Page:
FMLA and OFLA each entitle a qualified employee to take up to twelve (12) weeks unpaid leave from work each calendar year. There are some circumstances under which an employee may take more than twelve weeks per year. The leave does not need to be consecutive (i.e., taken all at one time) and often may be taken intermittently and/or as needed, depending on the specific reason(s) for the leave.
Oregon and federal laws relating to protections and accommodations for employees with disabilities may also provide an employee with the right to take leave, depending on the circumstances.
Whether you are an employer who would like to learn more about Oregon and federal leave law mandates and provisions, or an employee wondering about your rights under these leave laws, our office is here to help you.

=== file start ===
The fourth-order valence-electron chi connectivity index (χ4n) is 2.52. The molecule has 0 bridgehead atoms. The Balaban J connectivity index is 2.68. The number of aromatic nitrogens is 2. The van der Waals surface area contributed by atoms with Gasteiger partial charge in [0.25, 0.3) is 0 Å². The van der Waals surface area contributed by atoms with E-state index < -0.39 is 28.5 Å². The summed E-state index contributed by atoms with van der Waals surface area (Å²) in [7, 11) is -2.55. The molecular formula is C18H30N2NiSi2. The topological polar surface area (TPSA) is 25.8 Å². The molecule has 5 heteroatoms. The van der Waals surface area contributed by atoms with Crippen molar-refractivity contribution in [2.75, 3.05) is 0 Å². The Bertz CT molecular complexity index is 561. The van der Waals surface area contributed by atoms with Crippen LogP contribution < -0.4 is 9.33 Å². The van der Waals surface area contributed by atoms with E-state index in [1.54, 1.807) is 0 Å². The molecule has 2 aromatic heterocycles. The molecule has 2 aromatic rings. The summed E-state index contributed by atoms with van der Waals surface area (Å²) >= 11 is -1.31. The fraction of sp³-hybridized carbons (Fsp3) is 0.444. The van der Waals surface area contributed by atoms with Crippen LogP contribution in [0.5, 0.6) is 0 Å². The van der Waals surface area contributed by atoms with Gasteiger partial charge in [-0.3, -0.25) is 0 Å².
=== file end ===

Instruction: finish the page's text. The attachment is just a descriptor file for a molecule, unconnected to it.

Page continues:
A severance agreement is a contract between an employer and an employee in which, typically, the employer offers to provide the employee with some benefits (usually wages) in exchange for the employee’s agreement to release the employer from legal liability. Severance agreements are common at the end of employer-employee relationships, although their amount and terms vary considerably.
Severance agreements can provide a useful way to extricate an employee from a hostile or discriminatory work place. Further, the agreement works as an assurance to the employer that the employee will not pursue legal action and as a means for the employee to transition out of his/her job while maintaining some security (both financial and otherwise).
If you are an employee seeking help with negotiation or advice on the terms of a severance agreement or an employer wondering what is considered fair and just, our office is here to help.